5 When a student selects a category and amount, click on the cell in the matrix to bring up the challenge. Read the answer to the corresponding question. Remember, the answers come first. Students need to respond in the form of a question.
6 Be very vigilant in determining which group was first in raising a hand. Allow that group to answer.
7 Click on the question text to bring up the designated correct answer. (There is a hyperlink that will take you to the correct response.)
8 If the group has provided the correct answer, allocate points to the group on a tally sheet and be sure to maintain this record as you repeat steps 5-8 above.
9 Ask students to wager all or part of their current score on a question when they select either of the two questions marked "daily double." Once they indicate the wager amount, read the question. Add or deduct the number of wagered points from the team's score, depending on whether the answer is correct or not.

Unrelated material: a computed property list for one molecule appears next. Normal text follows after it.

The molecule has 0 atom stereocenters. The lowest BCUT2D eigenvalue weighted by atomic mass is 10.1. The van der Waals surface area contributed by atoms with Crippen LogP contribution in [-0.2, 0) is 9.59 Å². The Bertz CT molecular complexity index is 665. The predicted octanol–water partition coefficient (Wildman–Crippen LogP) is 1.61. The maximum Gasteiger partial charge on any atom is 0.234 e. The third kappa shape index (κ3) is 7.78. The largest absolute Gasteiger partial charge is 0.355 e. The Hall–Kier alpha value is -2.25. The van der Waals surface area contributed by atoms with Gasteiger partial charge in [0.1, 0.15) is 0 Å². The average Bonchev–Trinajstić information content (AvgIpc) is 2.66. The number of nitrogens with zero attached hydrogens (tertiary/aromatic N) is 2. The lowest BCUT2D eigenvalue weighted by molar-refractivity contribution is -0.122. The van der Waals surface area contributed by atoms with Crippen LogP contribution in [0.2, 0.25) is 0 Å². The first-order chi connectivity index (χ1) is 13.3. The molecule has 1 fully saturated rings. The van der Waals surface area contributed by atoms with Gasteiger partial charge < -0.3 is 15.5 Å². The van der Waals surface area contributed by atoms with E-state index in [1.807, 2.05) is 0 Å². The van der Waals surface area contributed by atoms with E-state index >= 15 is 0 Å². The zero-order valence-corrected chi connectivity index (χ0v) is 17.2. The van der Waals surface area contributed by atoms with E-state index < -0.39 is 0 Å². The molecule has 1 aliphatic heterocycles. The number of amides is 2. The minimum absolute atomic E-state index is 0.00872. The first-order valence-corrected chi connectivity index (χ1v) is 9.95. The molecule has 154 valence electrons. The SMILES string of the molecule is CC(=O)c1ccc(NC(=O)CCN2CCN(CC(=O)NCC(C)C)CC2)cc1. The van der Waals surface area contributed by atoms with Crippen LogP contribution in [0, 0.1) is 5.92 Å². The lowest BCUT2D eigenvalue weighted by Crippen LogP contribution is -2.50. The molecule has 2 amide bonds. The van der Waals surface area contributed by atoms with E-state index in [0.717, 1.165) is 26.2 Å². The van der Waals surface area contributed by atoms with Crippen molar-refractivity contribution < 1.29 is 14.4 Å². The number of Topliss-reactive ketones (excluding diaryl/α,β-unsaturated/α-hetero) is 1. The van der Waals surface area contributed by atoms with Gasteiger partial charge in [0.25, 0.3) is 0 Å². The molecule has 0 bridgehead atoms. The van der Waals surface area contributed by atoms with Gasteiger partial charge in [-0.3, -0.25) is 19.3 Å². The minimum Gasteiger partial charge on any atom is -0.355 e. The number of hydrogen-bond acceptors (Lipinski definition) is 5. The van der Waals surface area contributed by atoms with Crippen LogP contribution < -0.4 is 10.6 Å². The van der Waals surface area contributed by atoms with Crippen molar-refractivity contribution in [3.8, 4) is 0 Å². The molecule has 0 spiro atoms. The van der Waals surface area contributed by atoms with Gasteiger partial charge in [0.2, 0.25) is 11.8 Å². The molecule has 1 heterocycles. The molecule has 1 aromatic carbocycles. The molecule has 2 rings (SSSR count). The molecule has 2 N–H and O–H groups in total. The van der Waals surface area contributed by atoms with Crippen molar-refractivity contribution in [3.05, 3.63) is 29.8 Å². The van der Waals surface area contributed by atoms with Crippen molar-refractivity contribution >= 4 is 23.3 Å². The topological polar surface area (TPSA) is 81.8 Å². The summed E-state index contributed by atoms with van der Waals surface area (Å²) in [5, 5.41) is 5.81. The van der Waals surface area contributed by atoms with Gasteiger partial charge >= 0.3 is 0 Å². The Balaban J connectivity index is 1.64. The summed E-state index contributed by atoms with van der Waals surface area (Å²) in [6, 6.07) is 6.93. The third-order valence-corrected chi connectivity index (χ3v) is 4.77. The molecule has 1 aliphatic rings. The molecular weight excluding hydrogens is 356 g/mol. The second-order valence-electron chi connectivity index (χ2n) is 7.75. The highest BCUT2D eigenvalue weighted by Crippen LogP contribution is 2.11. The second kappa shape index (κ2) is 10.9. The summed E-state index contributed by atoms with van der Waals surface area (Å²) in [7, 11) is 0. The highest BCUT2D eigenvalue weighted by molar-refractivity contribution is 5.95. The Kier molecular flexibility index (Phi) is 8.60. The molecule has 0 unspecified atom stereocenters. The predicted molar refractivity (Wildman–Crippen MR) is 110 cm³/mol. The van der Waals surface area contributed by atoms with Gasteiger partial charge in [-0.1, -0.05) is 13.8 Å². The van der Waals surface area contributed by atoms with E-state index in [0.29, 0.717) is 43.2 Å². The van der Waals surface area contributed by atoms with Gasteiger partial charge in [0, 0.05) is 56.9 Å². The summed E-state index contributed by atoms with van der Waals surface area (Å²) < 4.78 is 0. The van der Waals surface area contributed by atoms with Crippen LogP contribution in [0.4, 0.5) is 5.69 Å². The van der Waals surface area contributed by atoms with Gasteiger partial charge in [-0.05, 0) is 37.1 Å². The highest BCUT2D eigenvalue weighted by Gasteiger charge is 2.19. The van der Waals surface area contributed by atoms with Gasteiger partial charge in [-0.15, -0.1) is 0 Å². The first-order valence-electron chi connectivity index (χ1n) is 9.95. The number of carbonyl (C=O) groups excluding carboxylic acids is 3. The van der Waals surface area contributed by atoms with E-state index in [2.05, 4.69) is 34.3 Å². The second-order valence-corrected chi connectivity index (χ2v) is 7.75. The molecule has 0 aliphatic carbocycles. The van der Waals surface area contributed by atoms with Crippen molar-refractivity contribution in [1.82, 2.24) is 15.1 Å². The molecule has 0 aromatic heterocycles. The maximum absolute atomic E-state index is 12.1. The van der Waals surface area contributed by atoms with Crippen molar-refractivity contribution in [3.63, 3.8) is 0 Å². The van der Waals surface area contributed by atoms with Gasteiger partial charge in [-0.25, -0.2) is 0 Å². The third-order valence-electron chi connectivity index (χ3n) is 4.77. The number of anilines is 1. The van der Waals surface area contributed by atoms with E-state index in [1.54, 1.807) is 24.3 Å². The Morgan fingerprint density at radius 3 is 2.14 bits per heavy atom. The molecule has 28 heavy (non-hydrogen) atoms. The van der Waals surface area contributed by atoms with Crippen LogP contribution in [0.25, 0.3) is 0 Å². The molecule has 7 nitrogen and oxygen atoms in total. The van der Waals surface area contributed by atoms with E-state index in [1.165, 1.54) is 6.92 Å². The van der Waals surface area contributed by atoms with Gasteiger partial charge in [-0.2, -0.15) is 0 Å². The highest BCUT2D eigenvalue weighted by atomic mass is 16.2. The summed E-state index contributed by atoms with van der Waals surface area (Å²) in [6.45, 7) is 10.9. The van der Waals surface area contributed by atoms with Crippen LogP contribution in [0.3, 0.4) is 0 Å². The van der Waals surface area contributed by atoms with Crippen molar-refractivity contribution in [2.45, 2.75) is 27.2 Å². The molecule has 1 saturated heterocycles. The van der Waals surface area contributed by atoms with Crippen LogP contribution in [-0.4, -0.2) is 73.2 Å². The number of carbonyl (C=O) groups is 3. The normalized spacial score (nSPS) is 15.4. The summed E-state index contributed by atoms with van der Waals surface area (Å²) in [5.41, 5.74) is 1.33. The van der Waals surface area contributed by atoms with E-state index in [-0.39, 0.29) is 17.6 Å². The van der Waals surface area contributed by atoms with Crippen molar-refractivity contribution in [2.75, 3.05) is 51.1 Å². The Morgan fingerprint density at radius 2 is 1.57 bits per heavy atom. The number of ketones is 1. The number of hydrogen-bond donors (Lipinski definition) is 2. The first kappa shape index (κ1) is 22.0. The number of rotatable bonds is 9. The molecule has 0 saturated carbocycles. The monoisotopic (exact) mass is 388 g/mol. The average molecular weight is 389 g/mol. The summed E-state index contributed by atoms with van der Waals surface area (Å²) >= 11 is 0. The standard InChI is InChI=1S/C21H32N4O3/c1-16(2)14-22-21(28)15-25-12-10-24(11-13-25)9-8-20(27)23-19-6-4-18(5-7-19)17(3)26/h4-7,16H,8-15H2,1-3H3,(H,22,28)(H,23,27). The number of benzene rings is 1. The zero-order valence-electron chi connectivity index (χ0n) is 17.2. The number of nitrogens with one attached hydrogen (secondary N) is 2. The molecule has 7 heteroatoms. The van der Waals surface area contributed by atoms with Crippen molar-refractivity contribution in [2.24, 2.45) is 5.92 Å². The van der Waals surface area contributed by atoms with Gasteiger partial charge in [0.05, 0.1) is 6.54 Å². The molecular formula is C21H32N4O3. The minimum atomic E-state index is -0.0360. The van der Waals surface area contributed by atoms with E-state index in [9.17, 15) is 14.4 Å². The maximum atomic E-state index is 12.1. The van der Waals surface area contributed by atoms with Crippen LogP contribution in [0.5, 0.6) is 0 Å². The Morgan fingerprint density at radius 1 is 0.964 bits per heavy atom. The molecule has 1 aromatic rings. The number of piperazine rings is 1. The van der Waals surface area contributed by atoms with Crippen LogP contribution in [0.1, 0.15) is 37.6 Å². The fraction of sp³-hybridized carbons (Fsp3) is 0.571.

10 Continue along until all of the cells in the matrix have been eliminated from the grid. The text in the cells of the matrix turn yellow when the question has already been selected, so you will know to avoid them.
11 Designate a winner and allocate prizes as deemed appropriate. Prizes can be, for example, 10 points for the top team, 7 points for the next best team and so on.

After the game, the instructor can provide the homework sheet for students to take home and prepare before the next meeting.

Description and Teaching Materials

This section contains several items:

(1) a PowerPoint presentation that includes the economic history of early banking to the present and it identifies the key financial crises in the U.S. with a short description of the circumstances leading to each crisis. This is designated for use by the instructor in a lecture.